A George Caleb Bingham painting for the Boonville Juvenile Clay Club Banner, The Mill Boy, 1844, is both a genre work and a portrait. As a banner/ genre work, the painting symbolically rallied delegates at the Whig convention. Imagine a political convention with hand-painted artworks paraded through the aisles. As a portrait, Bingham depicted Whig leader Henry Clay as the “Mill Boy of the Slashes.” In Virginia’s swampy lowlands, the “slashes,” neighbors remembered young Clay as a barefoot fatherless boy on horseback riding to the mill with a sack of corn for a saddle.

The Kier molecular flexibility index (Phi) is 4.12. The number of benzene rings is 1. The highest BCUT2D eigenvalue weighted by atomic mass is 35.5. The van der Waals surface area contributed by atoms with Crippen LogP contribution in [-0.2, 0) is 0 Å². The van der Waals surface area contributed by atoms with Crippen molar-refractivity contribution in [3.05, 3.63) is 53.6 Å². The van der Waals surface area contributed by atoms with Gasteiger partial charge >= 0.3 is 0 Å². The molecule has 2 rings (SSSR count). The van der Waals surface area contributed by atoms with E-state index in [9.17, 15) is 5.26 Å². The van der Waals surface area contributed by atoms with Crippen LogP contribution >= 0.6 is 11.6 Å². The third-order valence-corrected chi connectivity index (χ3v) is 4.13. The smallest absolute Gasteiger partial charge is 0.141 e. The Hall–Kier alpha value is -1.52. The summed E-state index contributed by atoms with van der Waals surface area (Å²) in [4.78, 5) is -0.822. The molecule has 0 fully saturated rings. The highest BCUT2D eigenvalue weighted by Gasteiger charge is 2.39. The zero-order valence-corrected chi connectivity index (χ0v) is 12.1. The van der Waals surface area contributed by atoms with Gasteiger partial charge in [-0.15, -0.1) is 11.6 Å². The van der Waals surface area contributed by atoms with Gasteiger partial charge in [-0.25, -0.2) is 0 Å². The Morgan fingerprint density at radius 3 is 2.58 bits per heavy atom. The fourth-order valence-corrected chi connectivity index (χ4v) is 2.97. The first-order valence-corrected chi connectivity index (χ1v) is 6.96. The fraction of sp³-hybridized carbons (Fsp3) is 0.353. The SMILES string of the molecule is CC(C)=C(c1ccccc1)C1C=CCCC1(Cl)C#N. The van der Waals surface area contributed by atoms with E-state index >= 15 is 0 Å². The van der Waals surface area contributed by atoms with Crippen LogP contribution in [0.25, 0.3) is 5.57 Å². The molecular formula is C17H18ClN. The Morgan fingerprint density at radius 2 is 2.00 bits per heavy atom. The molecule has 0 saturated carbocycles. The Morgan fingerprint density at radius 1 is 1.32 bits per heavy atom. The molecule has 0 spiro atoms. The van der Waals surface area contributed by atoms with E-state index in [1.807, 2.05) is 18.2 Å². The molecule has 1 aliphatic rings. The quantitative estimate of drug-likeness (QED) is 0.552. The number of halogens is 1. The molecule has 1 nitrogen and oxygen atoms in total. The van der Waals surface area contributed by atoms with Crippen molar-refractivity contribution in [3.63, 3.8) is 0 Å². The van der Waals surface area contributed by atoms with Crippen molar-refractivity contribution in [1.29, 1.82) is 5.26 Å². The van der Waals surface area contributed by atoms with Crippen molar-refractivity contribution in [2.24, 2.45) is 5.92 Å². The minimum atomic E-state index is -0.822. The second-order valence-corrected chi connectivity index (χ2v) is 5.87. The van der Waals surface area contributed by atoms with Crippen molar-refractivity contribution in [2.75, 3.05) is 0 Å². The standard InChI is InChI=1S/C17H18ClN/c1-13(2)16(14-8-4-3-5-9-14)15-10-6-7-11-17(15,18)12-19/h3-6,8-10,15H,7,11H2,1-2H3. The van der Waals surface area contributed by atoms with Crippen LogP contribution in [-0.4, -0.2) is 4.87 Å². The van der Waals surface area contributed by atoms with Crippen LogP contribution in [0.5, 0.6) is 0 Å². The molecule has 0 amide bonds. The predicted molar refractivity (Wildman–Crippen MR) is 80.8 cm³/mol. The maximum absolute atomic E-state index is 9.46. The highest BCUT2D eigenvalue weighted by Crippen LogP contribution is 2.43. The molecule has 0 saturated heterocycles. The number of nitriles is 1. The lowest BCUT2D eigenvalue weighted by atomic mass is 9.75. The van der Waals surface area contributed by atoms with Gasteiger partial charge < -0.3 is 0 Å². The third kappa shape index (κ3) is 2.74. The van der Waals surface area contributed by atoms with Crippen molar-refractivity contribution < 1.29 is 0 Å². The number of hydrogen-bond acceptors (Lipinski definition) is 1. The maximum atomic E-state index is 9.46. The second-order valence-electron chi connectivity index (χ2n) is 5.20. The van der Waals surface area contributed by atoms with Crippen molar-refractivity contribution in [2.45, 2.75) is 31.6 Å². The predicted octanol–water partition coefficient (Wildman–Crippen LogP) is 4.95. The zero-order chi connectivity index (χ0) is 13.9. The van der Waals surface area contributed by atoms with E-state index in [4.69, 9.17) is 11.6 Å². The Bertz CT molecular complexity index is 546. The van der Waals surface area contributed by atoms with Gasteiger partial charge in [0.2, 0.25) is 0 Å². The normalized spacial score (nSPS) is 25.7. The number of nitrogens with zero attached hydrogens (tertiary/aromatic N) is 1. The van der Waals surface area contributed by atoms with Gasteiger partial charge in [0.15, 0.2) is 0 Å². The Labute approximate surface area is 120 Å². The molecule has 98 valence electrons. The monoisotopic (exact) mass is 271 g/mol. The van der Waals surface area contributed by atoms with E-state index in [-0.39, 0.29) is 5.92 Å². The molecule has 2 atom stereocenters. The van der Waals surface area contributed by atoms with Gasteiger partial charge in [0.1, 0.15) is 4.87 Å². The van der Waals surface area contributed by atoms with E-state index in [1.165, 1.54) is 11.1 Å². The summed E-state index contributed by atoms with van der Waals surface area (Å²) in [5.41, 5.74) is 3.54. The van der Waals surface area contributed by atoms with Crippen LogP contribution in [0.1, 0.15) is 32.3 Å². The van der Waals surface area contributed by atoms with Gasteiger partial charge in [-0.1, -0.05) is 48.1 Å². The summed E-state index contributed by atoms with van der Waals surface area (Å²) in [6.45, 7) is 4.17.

Clay eventually became a lawyer and in 1798 moved to Lexington, Kentucky. Dr. Anthony Wayne Rollins arrived in Lexington not long after and the two self-made men became life-long friends. Some art historians have pondered why Bingham became a Whig. As he began his career Bingham spent much time at the A. W. Rollins home. He would have heard Dr. Rollins tell personal anecdotes about Clay. I believe Dr Rollins’ relationship with both Clay and with Bingham cannot be over-estimated in the artist’s choice of political party.
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